In 2012, the museum was chosen to take part in MassChallenge, a business accelerator designed to help startup companies expand. “Our mentors were really pushing us to grow the museum, and I pitched to our board this idea of growing to different cities,” Aquillano says. “Obviously, good design is everywhere, not just in Boston.” This led to the launch of the Design Museum Foundation, a nonprofit 501(c)(3). The first satellite opened in Portland, Ore., in October 2013, and the second launched in San Francisco this January. The foundation now employs seven people and hosted roughly 370,000 visitors in 2014.
As the foundation’s executive director, Aquillano has a main focus these days: fundraising. “One of the challenges is shoehorning our kind of museum into the traditional funding models,” he says. Most major museum fundraisers are capital campaigns focused on renovations or building a new wing, a problem for a museum with no building or galleries that can be named after major donors. The foundation’s largest source of current funding is program sponsorship, and, ultimately, Aquillano hopes his position or a future curator position will be endowed by a major donor. The foundation also benefits from its member program; for their annual fee, members receive access to opening night receptions and other members-only events. “Every day we’re getting better at the fundraising process,” Aquillano says.
He’s proud of the museum’s smallest successes. “I find it thrilling every two weeks when I pay my staff,” he says. “I think, ‘We’re doing this!’” And he remains passionate about design as a force for good. “I absolutely see design as a practice that can change the world.”
Breathing Life into History
Sometimes the humblest objects—a lantern, a desk, a musket—can bring dry, historical facts to life, says Susan Gladstone, MBA’85. She and her colleagues at the Concord Museum in Massachusetts are committed to ensuring that visitors, especially children, can see such artifacts up close.
“The museum is about Concord history, but it’s really the history of America,” she says. The collection includes one of Paul Revere’s famous “one-if-by-land” lanterns, the books and furnishings from Ralph Waldo Emerson’s study, and the desk where Henry David Thoreau wrote Walden and “Civil Disobedience.” Gladstone says the desk, which sat in Thoreau’s cabin at Walden Pond, is her favorite object in the museum. She notes that if visitors look closely, they can see the paint worn away around a keyhole, proof that Thoreau regularly locked his desk, even though he famously wrote in Walden that he never locked his cabin door.
As director of development, Gladstone is chief fundraiser for the museum, which was founded in 1886 and welcomes about 40,000 visitors each year. People often assume that the town of Concord funds the museum, but it does not. “We’re a town treasure,” says Gladstone, “but we’re not town-supported.”
She and her team raise the money needed to support the annual fund, as well as exhibitions, special programs, and capital projects. Recently, Gladstone played a key role in funding and launching the Paul Revere’s Ride Fund, which covers the cost of bus transportation and fees for Massachusetts schools that can’t otherwise afford field trips. The museum launched a pilot program for the 2014-2015 school year with the fifth-graders from Lowell, Mass. “By the time spring comes, all of their fifth-graders, more than 1,000 kids, will have come to the museum,” Gladstone says. Raising funds for this project was particularly rewarding. She found individual donors interested in helping underserved populations, and she and a team created a live auction for the museum’s annual gala event. “We received generous support very quickly,” Gladstone says.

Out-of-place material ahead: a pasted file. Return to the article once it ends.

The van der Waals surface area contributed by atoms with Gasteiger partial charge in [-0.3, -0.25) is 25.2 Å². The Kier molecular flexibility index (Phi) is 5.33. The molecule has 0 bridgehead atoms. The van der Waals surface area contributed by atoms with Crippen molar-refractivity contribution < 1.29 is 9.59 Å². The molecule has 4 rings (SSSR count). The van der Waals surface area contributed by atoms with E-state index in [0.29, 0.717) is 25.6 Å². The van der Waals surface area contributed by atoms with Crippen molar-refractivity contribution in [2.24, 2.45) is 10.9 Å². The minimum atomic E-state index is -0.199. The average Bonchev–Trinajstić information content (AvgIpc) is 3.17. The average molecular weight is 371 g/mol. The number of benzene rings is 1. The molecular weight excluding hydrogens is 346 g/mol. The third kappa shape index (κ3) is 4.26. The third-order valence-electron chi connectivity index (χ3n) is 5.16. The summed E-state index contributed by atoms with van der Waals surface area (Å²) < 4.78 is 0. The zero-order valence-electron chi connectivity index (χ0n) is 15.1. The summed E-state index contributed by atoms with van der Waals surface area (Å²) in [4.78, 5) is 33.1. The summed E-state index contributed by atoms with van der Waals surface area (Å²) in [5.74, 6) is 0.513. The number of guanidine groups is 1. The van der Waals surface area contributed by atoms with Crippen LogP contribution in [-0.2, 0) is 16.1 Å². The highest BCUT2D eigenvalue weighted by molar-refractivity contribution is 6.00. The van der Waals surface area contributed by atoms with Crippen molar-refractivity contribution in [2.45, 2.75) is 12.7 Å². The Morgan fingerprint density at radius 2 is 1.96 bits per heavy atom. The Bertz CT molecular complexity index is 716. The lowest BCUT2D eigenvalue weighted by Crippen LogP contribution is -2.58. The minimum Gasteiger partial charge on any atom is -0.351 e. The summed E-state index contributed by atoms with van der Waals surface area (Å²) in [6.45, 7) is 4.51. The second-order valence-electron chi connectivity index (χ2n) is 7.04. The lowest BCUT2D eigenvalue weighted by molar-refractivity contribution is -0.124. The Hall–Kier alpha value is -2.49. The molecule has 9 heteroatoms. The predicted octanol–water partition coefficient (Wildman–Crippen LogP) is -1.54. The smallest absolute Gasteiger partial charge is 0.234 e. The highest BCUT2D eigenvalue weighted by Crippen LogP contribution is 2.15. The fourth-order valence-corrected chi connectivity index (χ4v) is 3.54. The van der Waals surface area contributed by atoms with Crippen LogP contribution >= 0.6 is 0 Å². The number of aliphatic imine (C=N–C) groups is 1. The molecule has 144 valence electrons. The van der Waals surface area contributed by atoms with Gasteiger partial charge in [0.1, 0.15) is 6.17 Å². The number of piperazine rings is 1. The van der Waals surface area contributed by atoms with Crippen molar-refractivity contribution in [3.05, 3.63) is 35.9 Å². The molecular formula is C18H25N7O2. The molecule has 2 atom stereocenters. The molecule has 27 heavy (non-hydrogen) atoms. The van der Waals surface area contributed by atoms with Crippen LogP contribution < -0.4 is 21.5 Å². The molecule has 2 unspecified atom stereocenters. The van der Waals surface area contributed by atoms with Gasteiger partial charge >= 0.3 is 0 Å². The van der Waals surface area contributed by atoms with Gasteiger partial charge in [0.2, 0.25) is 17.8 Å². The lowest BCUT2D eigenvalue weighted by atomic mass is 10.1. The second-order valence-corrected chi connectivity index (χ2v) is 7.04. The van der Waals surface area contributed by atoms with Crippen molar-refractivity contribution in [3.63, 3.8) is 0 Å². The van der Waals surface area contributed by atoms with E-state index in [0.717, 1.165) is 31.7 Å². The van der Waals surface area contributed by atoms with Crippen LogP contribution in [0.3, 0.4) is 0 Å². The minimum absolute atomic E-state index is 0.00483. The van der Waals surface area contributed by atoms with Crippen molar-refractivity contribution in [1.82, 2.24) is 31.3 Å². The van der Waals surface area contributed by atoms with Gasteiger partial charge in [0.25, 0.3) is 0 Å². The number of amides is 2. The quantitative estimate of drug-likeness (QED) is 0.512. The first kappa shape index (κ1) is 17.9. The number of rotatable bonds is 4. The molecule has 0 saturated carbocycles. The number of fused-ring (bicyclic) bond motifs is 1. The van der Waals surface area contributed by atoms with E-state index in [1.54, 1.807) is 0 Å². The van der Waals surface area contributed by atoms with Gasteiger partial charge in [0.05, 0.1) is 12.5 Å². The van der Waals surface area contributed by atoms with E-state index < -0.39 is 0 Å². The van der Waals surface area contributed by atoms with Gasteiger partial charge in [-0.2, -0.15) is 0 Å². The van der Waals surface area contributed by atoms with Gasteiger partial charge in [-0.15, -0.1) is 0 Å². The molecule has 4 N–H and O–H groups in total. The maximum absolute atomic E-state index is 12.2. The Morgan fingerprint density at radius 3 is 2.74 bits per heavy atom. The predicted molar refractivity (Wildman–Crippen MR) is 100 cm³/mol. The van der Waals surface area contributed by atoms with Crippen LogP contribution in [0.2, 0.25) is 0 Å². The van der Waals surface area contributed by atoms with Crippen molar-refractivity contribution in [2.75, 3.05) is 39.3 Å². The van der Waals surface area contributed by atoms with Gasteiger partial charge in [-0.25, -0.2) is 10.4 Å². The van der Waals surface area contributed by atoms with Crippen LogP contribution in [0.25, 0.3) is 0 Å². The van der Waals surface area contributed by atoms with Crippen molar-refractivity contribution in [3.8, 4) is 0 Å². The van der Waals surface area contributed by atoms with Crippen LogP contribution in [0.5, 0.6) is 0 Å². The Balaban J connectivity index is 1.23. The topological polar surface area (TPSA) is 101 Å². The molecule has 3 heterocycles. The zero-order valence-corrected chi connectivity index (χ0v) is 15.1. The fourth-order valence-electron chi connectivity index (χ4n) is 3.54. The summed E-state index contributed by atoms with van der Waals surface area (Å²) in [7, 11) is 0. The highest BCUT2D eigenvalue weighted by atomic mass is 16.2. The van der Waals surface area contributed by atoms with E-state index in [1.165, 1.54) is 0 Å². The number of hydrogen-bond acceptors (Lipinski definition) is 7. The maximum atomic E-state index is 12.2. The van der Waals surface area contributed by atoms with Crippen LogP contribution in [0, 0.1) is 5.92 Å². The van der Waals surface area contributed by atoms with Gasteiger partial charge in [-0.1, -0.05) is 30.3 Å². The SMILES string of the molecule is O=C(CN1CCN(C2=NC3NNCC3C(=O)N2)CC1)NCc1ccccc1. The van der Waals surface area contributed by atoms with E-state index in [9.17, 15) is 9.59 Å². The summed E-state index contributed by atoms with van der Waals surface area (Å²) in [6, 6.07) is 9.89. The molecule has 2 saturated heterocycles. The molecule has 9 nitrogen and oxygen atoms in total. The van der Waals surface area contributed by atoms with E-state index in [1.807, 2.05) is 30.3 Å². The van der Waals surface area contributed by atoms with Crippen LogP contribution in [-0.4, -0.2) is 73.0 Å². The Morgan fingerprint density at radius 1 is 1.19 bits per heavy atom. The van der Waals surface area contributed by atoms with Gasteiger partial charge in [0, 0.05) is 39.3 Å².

But the fundraising process isn’t always so straightforward. Gladstone and her team often begin a whole year before an exhibit is staged, brainstorming a list of prospects to approach for support. She gives the example of “The Art of Baseball,” a current exhibit of baseball memorabilia curated by historian and baseball fan Doris Kearns Goodwin. “We approached a completely different set of potential supporters than we would for our previous exhibition on the sculptor Daniel Chester French,” Gladstone says. “It gave us the opportunity to reach out to foundations, like the Yawkey Foundations, and others that wouldn’t ordinarily be interested in the museum. It’s a good example of why we like to have two changing special exhibitions each year,” she says. Each exhibition provides a fresh opportunity to attract new and returning visitors, as well as new potential supporters.
When it comes to approaching potential donors and sponsors, Gladstone says she lives by this maxim: “If you don’t ask, you’ll never get a yes.” But, she adds, “You have to be ready for a no, or my favorite, the person who ignores you and never responds.” Rejection is part of the process, she says. “Sometimes you need time to gather your courage again, but most of the time you just move on quickly.”
Gladstone entered the world of nonprofit development after more than two decades in high-tech marketing and product management, and she found that her corporate skills, including project management, applied well to her new work. Before joining the museum, she spent 10 years in a development position at The Concord Free Public Library, where she led a successful $10 million campaign to renovate two of the library’s historic buildings. These job changes have been more than career moves for Gladstone; she and her husband have lived in Concord for 20 years, raising two daughters. She loves the community and enjoys working with her colleagues to share the town’s rich history.
One of the fun parts of her job is watching visitors react to the objects they encounter, including the lantern that played such an important role on the night of Paul Revere’s ride in 1775. “Visitors come in and say, ‘That cannot be the real lantern,’” Gladstone says, chuckling. “But it is the real lantern.”